where is running time and is the detector mass (and their product is the exposure). This means that for an angular resolution of 0.05 degrees an experiment would need an exposure of approximately kilo-tonne years, equivalent to the Super Kamiokande experiment taking data for approximately years. In principle the Hyper Kamiokande detector Abe et al. (2011b), which will have a fiducial volume times larger than that of Super Kamiokande Fukuda et al. (2003), would only need around two years to obtain the same amount of data.

In this work we take a closer look at this scenario, to quantify how much data is required to determine the sun’s core structure with B neutrinos using the angular profile and energy spectrum of the scattered electrons, and to what precision this measurement can be made in the near future. In order to do this we numerically generate profiles of the angle of travel of the electrons, liberated from their atoms by neutrinos produced in the solar core, in a detector with respect to the centre of the sun. We then perform a two-parameter maximum likelihood analysis to determine the statistical precision with which the central position and size of the B neutrino production shell can be measured to with a given exposure.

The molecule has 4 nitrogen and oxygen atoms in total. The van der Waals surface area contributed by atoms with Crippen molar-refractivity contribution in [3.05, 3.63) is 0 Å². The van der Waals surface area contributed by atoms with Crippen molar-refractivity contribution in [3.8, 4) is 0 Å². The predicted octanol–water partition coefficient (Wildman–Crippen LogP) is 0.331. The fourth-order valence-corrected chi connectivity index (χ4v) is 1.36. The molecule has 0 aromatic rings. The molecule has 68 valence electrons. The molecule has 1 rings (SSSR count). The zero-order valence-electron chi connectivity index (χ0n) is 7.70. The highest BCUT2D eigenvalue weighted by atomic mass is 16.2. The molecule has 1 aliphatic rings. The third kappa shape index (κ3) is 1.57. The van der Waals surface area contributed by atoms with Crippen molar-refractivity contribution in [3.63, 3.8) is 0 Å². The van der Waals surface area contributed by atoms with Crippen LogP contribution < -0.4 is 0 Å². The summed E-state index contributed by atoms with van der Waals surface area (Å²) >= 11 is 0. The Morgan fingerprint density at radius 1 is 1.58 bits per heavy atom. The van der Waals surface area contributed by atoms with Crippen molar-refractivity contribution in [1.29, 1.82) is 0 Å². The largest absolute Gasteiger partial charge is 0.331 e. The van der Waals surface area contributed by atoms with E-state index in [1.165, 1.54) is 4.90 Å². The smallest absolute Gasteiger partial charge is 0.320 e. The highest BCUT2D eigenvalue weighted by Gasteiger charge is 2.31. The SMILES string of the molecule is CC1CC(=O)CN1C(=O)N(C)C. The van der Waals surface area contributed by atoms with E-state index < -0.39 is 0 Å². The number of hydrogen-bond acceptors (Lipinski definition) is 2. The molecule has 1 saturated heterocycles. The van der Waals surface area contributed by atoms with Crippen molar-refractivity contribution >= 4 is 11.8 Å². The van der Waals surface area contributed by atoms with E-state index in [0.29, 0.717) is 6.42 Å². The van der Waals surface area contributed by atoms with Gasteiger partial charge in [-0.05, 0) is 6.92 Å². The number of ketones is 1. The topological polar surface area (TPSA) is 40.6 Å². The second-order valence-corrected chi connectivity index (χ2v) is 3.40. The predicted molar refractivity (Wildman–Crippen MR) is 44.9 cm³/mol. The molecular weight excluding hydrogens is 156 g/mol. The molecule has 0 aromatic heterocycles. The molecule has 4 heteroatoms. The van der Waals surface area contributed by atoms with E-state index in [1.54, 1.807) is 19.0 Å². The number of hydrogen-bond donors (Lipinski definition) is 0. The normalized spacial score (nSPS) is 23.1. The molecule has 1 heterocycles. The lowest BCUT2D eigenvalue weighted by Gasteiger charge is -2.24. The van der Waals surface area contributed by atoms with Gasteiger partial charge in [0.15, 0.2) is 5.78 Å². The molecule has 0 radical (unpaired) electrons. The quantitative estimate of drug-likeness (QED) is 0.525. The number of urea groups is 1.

Ii Generating the angular distribution of scattered electrons

Figure 1: Distribution in a neutrino detector of the angles of travel of electrons (integrated over all recoil energies above  MeV) with respect to the centre of the sun, which have been liberated from their atoms due to scattering with solar neutrinos, for different values of the mean position of B neutrino production in the solar core . We take an exposure of  kton years and assume a fixed value of .